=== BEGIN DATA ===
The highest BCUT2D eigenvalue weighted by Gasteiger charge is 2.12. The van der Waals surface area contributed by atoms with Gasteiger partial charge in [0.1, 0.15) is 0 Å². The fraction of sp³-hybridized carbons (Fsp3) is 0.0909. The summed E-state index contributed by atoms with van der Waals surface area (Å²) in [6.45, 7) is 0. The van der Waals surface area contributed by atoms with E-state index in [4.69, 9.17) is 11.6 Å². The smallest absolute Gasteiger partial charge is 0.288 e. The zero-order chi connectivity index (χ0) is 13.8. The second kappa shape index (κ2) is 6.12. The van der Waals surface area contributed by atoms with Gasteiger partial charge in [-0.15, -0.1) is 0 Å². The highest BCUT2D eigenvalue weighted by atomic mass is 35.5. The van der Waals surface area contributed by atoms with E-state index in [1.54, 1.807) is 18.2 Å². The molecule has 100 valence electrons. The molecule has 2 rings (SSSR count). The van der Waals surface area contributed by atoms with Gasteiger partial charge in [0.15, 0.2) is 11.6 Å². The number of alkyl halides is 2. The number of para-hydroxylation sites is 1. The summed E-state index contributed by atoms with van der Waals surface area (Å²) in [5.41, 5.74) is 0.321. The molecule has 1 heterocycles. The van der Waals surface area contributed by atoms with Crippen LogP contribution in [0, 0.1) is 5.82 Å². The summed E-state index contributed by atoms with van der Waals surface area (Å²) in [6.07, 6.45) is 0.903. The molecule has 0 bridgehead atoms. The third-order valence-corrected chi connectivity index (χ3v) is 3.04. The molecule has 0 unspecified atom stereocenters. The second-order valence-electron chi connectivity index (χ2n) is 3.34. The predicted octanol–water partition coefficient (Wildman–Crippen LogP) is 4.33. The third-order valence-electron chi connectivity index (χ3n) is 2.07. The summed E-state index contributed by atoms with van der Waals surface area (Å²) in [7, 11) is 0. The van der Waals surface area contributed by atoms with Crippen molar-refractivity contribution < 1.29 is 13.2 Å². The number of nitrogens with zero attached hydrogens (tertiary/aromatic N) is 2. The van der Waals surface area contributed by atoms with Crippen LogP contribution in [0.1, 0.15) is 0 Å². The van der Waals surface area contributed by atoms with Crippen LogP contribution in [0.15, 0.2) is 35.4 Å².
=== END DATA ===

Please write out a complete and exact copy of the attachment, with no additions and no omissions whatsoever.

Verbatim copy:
The highest BCUT2D eigenvalue weighted by Gasteiger charge is 2.12. The van der Waals surface area contributed by atoms with Gasteiger partial charge in [0.1, 0.15) is 0 Å². The fraction of sp³-hybridized carbons (Fsp3) is 0.0909. The summed E-state index contributed by atoms with van der Waals surface area (Å²) in [6.45, 7) is 0. The van der Waals surface area contributed by atoms with E-state index in [4.69, 9.17) is 11.6 Å². The smallest absolute Gasteiger partial charge is 0.288 e. The zero-order chi connectivity index (χ0) is 13.8. The second kappa shape index (κ2) is 6.12. The van der Waals surface area contributed by atoms with Gasteiger partial charge in [-0.15, -0.1) is 0 Å². The highest BCUT2D eigenvalue weighted by atomic mass is 35.5. The van der Waals surface area contributed by atoms with E-state index in [1.54, 1.807) is 18.2 Å². The molecule has 100 valence electrons. The molecule has 2 rings (SSSR count). The van der Waals surface area contributed by atoms with Gasteiger partial charge in [0.15, 0.2) is 11.6 Å². The number of alkyl halides is 2. The number of para-hydroxylation sites is 1. The summed E-state index contributed by atoms with van der Waals surface area (Å²) in [5.41, 5.74) is 0.321. The molecule has 1 heterocycles. The van der Waals surface area contributed by atoms with Crippen LogP contribution in [0, 0.1) is 5.82 Å². The summed E-state index contributed by atoms with van der Waals surface area (Å²) in [6.07, 6.45) is 0.903. The molecule has 0 bridgehead atoms. The third-order valence-corrected chi connectivity index (χ3v) is 3.04. The molecule has 0 unspecified atom stereocenters. The second-order valence-electron chi connectivity index (χ2n) is 3.34. The predicted octanol–water partition coefficient (Wildman–Crippen LogP) is 4.33. The third-order valence-electron chi connectivity index (χ3n) is 2.07. The summed E-state index contributed by atoms with van der Waals surface area (Å²) in [7, 11) is 0. The van der Waals surface area contributed by atoms with Crippen molar-refractivity contribution < 1.29 is 13.2 Å². The number of nitrogens with zero attached hydrogens (tertiary/aromatic N) is 2. The van der Waals surface area contributed by atoms with Crippen LogP contribution in [0.1, 0.15) is 0 Å². The van der Waals surface area contributed by atoms with Crippen LogP contribution in [0.15, 0.2) is 35.4 Å².